Counting down the hours to that long-awaited January payday? You’re not alone. Here, financial journalist Laura Whateley offers her advice on making your pounds stretch further in 2019.
Two years ago, I did something very grown up: I hosted Christmas.
My parents and my mother-in law came to ours for a few days, and while I put my poor mum in charge of cooking the turkey, I felt a martyr-like pressure to provide her with one that was Marks and Spencer’s very best. But I think it was the point at which I was sourcing Nocerella olives and Marcona almonds from Borough Market, before dragging myself around Hotel Chocolat to find mini reindeers to put in my sister’s boyfriend’s stocking, that I realised I’d lost the plot.
To make matters worse, I’d whacked everything I’d bought on a credit card that I then had to spend months paying off, to the detriment of things I’d have much preferred to waste my earnings on.
Just like the “I must buy a new one, this is the bra that I’m going to wear on The Best Day Of My Life™” shopping hype that descends on brides the minute they announce they’re engaged, there is something about the festive season that can send us into a frenzy of panic buying over-the-top presents and overpriced snacks.
Maybe it’s the memories of childhood magic that are impossible to recreate, or the nagging feeling of guilt that it’s up to you to make sure everyone you love has the most wonderful time of the year. But let me tell you this: your sister’s boyfriend will not give a s**t about the reindeers – everyone prefers Quality Street, anyway.
So, when I hosted Christmas again in 2018, I did it with a budget, and far fewer unrealistic, schmaltzy ideals. I put a cap on how much I wanted to spend, from cards and stamps to rank, pine-sap flavoured cocktails with friends. I didn’t buy a new outfit for New Year’s Eve, and I certainly didn’t go anywhere near an artisan market.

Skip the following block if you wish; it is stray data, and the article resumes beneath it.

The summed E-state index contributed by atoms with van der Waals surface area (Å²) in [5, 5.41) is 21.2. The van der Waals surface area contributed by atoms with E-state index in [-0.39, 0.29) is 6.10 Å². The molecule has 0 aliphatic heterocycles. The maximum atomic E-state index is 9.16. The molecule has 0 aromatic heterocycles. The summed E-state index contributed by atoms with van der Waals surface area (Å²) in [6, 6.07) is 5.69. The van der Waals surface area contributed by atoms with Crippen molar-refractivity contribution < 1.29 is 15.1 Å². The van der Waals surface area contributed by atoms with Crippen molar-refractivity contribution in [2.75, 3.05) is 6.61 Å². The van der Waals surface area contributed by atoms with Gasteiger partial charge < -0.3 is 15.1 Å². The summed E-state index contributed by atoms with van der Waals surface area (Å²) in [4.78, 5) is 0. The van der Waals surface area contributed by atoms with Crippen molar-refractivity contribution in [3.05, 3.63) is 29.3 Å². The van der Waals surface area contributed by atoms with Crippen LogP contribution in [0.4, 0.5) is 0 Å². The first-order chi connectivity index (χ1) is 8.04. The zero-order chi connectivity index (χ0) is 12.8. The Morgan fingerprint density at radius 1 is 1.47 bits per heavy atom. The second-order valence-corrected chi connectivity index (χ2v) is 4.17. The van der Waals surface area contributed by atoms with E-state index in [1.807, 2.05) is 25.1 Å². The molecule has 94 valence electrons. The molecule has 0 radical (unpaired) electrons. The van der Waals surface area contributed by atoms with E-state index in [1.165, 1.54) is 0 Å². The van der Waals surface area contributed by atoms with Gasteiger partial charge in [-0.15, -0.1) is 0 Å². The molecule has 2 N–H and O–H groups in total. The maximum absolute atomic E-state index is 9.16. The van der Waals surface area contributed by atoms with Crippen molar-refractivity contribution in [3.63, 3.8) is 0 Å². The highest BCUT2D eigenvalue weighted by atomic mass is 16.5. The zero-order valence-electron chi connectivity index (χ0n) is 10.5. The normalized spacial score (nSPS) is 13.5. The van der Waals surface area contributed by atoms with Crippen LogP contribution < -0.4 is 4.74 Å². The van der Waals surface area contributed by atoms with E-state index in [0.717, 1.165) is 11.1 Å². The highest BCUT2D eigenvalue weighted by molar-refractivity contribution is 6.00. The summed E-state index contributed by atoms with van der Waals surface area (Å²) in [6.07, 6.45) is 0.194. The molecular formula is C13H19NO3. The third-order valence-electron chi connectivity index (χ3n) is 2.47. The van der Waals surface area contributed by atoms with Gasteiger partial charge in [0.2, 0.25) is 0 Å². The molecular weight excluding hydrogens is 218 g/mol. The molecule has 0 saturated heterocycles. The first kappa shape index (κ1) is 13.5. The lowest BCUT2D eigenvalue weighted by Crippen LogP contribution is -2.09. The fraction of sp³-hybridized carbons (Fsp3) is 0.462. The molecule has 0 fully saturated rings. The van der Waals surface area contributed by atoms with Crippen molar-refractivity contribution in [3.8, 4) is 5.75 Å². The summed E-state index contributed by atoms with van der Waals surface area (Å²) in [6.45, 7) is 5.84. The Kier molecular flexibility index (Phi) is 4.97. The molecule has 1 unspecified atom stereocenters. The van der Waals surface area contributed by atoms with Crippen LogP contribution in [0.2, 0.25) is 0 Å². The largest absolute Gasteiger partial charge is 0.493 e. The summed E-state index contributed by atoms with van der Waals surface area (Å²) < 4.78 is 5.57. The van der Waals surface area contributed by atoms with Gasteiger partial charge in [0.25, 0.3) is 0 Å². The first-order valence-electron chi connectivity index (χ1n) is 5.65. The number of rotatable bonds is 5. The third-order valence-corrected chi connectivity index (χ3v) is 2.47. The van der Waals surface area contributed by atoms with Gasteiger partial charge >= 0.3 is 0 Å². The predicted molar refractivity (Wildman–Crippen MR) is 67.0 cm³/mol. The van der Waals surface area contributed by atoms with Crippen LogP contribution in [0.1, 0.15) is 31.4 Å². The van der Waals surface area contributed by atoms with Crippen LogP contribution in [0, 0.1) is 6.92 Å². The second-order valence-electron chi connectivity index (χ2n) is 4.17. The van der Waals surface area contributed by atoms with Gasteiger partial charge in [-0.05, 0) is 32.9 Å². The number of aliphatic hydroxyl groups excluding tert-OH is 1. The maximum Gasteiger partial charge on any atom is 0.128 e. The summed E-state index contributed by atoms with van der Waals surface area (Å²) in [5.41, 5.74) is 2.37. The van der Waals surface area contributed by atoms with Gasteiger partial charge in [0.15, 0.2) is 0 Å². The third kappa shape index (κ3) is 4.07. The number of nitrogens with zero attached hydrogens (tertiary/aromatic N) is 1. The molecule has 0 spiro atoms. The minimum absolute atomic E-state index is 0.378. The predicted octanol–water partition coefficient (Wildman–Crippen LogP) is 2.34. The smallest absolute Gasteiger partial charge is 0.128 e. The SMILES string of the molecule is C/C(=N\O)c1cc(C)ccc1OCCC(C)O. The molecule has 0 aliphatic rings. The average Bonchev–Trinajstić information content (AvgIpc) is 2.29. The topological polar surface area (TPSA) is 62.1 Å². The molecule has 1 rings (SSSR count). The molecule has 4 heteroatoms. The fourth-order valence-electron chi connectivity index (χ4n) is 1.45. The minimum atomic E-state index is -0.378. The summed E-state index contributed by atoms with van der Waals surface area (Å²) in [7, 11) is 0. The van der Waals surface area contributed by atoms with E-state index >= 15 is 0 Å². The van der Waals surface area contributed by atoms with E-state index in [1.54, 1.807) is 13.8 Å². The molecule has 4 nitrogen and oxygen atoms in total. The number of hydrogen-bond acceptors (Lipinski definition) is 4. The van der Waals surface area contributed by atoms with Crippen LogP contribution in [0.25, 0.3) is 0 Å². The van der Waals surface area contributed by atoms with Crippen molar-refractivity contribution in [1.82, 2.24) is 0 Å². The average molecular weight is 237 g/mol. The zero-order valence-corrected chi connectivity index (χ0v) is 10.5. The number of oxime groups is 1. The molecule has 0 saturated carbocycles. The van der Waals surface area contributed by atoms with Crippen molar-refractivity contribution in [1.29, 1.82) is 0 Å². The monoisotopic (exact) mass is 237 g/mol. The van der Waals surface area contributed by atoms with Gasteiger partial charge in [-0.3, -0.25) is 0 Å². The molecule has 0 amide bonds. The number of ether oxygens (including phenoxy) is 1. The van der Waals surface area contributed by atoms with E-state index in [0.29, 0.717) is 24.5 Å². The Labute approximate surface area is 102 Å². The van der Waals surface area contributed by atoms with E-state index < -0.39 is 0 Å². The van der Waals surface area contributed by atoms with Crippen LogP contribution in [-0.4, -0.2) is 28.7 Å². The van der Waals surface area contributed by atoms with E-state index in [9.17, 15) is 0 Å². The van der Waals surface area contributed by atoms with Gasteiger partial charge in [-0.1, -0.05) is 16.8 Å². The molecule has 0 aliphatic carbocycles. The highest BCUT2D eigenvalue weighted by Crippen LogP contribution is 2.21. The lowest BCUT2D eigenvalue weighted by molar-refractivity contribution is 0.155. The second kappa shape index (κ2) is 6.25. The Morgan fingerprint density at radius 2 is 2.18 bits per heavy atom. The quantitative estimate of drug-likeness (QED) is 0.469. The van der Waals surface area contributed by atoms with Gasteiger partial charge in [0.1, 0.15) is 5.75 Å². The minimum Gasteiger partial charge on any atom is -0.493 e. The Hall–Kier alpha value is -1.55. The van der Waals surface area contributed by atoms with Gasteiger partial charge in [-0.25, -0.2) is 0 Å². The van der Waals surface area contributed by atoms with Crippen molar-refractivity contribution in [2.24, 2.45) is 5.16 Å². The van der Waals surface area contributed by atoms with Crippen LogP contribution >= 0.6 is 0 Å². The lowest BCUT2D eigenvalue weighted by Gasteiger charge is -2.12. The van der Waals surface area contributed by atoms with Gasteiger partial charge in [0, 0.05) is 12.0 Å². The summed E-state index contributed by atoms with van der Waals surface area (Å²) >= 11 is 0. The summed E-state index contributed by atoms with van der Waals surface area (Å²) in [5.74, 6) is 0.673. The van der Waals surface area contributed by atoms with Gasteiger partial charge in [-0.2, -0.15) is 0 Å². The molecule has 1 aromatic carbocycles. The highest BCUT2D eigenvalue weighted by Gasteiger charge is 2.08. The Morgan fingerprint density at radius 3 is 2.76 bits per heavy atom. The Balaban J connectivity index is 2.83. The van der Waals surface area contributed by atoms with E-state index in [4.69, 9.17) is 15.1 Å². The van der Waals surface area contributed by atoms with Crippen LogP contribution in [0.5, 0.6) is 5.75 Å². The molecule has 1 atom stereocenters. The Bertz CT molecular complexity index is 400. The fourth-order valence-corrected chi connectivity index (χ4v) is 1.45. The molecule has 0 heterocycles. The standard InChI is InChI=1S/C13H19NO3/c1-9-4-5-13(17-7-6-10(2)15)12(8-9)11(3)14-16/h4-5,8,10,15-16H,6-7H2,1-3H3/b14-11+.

As we all know, January is grim enough without having to face a massive money hangover, too.
But if you did succumb to the urge to splurge this past festive season, don’t panic. Here, I outline five straightforward ways that will help us all get through the next month without crippling our bank accounts – especially as we wait for that far-off January pay day to finally arrive…
Decide how YOU want to spend your money in 2019
A very wise financial coach once told me that one of the main reasons people are not in control of their finances is because they feel unable to design their own life. We often believe there is someone or something else dictating how we should spend or save our earnings, or how much we should get paid. But there is no right or wrong way to spend or earn, and it is up to us to decide what we do with our money.
So set yourself some goals for what you want from your money in the new year, and work out how to get there. Create a few saving rules, too: carve out a couple of days a week where you only buy necessary items, or ask yourself whether you can live on 90% of your income. If so, make it happen, and put aside the rest.
Do not be seduced by the sales